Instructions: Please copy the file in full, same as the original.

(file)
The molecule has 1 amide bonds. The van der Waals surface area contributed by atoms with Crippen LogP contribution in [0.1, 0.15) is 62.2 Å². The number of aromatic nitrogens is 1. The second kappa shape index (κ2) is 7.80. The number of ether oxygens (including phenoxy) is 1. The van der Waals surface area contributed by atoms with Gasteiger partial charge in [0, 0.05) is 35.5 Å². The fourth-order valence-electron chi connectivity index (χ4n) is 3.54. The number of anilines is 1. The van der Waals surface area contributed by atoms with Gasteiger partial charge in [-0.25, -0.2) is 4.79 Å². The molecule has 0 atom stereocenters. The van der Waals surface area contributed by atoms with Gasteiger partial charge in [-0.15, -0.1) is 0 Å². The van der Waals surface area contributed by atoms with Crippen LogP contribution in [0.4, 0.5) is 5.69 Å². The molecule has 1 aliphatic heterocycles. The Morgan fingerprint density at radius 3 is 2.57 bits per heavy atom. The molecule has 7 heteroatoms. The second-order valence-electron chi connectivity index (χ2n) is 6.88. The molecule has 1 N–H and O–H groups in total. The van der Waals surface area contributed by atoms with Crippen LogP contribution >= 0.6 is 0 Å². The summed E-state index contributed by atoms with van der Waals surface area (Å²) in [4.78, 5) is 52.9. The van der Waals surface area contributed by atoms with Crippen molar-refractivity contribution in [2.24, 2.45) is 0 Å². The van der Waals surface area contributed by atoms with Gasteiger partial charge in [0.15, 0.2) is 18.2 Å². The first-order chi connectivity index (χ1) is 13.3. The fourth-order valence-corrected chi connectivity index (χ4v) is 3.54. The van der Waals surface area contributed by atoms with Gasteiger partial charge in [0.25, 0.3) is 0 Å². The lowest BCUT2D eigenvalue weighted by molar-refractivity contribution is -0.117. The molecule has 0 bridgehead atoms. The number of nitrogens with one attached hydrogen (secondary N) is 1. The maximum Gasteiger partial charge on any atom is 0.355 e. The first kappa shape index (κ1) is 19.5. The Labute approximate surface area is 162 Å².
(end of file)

The molecule has 1 amide bonds. The van der Waals surface area contributed by atoms with Crippen LogP contribution in [0.1, 0.15) is 62.2 Å². The number of aromatic nitrogens is 1. The second kappa shape index (κ2) is 7.80. The number of ether oxygens (including phenoxy) is 1. The van der Waals surface area contributed by atoms with Gasteiger partial charge in [0, 0.05) is 35.5 Å². The fourth-order valence-electron chi connectivity index (χ4n) is 3.54. The number of anilines is 1. The van der Waals surface area contributed by atoms with Gasteiger partial charge in [-0.25, -0.2) is 4.79 Å². The molecule has 0 atom stereocenters. The van der Waals surface area contributed by atoms with Gasteiger partial charge in [-0.15, -0.1) is 0 Å². The van der Waals surface area contributed by atoms with Crippen LogP contribution in [0.4, 0.5) is 5.69 Å². The molecule has 1 aliphatic heterocycles. The Morgan fingerprint density at radius 3 is 2.57 bits per heavy atom. The molecule has 7 heteroatoms. The second-order valence-electron chi connectivity index (χ2n) is 6.88. The molecule has 1 N–H and O–H groups in total. The van der Waals surface area contributed by atoms with Crippen LogP contribution >= 0.6 is 0 Å². The summed E-state index contributed by atoms with van der Waals surface area (Å²) in [4.78, 5) is 52.9. The van der Waals surface area contributed by atoms with Crippen molar-refractivity contribution in [2.24, 2.45) is 0 Å². The van der Waals surface area contributed by atoms with Gasteiger partial charge in [0.15, 0.2) is 18.2 Å². The first-order chi connectivity index (χ1) is 13.3. The fourth-order valence-corrected chi connectivity index (χ4v) is 3.54. The van der Waals surface area contributed by atoms with Gasteiger partial charge in [0.25, 0.3) is 0 Å². The lowest BCUT2D eigenvalue weighted by molar-refractivity contribution is -0.117. The molecule has 0 bridgehead atoms. The number of nitrogens with one attached hydrogen (secondary N) is 1. The maximum Gasteiger partial charge on any atom is 0.355 e. The first kappa shape index (κ1) is 19.5. The Labute approximate surface area is 162 Å².